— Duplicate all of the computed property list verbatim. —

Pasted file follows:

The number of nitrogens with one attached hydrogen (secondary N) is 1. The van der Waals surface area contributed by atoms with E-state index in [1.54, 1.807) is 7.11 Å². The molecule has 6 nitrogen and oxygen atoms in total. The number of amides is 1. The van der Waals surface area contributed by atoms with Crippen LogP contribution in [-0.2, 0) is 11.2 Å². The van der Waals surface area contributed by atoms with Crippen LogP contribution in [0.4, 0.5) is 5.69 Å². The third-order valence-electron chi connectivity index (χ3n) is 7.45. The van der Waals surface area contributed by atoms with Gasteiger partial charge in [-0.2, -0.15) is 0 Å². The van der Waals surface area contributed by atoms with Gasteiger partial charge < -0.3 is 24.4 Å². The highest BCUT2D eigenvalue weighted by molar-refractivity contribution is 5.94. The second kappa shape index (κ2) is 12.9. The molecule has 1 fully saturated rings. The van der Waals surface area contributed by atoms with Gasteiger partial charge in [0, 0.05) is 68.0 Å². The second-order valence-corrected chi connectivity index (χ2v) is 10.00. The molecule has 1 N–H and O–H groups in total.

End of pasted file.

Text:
The number of nitrogens with one attached hydrogen (secondary N) is 1. The van der Waals surface area contributed by atoms with E-state index in [1.54, 1.807) is 7.11 Å². The molecule has 6 nitrogen and oxygen atoms in total. The number of amides is 1. The van der Waals surface area contributed by atoms with Crippen LogP contribution in [-0.2, 0) is 11.2 Å². The van der Waals surface area contributed by atoms with Crippen LogP contribution in [0.4, 0.5) is 5.69 Å². The third-order valence-electron chi connectivity index (χ3n) is 7.45. The van der Waals surface area contributed by atoms with Gasteiger partial charge in [-0.2, -0.15) is 0 Å². The van der Waals surface area contributed by atoms with Gasteiger partial charge < -0.3 is 24.4 Å². The highest BCUT2D eigenvalue weighted by molar-refractivity contribution is 5.94. The second kappa shape index (κ2) is 12.9. The molecule has 1 fully saturated rings. The van der Waals surface area contributed by atoms with Gasteiger partial charge in [0, 0.05) is 68.0 Å². The second-order valence-corrected chi connectivity index (χ2v) is 10.00. The molecule has 1 N–H and O–H groups in total.